Usually, that guy quits a couple of weeks later. I was that guy one time. That slide kind of summarizes my feelings on doing a contracting job, being the merge hell guy.
The other thing about this centralized model is all of your experiments, all your embarrassing code, all the things you want to play with, they're all public. So if I want to work on this crazy new feature, but I don't want anyone else to see it yet because I'm sort of insecure about it, I'm not sure if it's even going to go anywhere, with Subversion if I want to commit in it's going into the repository. Or else I have to set up my own repository and keep it private somewhere.
So what I end up doing is not version controlling my code, which is not cool because I'm experimenting. Maybe I did something by accident earlier on that I want to bring back later. Version control is always a good idea. Everything's public, everyone sees everything you're doing, you don't want to commit so you don't. And that's just for work stuff; for Open Source it's extremely hard for the same reason. You don't want to be committing to a repository on your experimental branch, having people download it and use it, and telling you they have bugs and something you don't even care about.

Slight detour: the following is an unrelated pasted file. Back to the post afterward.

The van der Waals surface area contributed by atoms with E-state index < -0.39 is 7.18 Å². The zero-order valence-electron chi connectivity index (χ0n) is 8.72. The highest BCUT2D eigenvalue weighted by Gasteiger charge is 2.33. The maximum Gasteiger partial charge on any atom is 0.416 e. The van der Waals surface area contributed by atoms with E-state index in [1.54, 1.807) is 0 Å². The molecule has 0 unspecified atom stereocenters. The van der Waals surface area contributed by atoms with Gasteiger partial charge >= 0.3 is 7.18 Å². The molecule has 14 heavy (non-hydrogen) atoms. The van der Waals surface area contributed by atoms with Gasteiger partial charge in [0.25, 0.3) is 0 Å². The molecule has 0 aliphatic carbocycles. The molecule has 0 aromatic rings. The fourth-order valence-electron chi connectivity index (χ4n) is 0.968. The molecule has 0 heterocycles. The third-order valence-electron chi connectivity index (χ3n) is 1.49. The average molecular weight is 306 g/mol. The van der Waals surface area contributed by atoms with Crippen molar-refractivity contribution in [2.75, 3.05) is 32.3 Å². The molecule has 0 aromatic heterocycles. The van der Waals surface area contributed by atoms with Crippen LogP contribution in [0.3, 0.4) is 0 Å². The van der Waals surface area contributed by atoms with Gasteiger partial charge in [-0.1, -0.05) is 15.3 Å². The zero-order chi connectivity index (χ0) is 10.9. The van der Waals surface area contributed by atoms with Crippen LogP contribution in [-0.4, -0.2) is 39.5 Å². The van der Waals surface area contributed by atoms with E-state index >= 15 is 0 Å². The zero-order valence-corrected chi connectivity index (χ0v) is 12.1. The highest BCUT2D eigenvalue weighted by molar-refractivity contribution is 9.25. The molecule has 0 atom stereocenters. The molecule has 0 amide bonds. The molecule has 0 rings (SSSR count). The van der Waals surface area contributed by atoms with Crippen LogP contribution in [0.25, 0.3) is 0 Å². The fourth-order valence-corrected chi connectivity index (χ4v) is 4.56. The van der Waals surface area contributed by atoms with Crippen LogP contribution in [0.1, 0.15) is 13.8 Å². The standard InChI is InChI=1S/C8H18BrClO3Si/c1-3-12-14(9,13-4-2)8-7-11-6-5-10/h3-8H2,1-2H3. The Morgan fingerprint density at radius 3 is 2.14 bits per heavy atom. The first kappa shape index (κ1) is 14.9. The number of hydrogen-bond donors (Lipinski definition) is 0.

What is the answer to all this? I think it's distributed version control, and Git. Git was invented by this guy, Linus Torvalds, who built Linux, which I think you guys might use here. If RCS is a hut, and CVS is a cabin, and Subversion is a house, I would say Git is a castle, or a ninja, or Shaquille O'Neal.
So what's different? Not Shaquill O'Neal. This is the model we were talking about before, that RCS and CVS and Subversion all had in common. In Git, you don't have a server and commiters, you just have servers. It's distributed, this is the crux of it right here.
So you sort of have the same workflow, or you can have the same workflow, where I'm working on a code, I make a commit, other guys pull it down. But because all of us are servers, it means I can commit to code monkey B, and code monkey B can commit code to me. We can share changes at this other level. So instead of checking out code, you make a clone of a repository, you make a clone of a server. That means that if GitHub explodes – which has been happening a little bit lately – or if your Git server goes down, it doesn't matter. You have a copy of the code with you at all times.
Because you have a full copy of your repository with you, the idea of Git going down gets less and less scary, because you could have GitHub internal server, and S3 base backup Git server, you can push all three of them at the same time on every single commit, and not worry about it. That's not a special feature or a hack, that's just the way distributed version control works.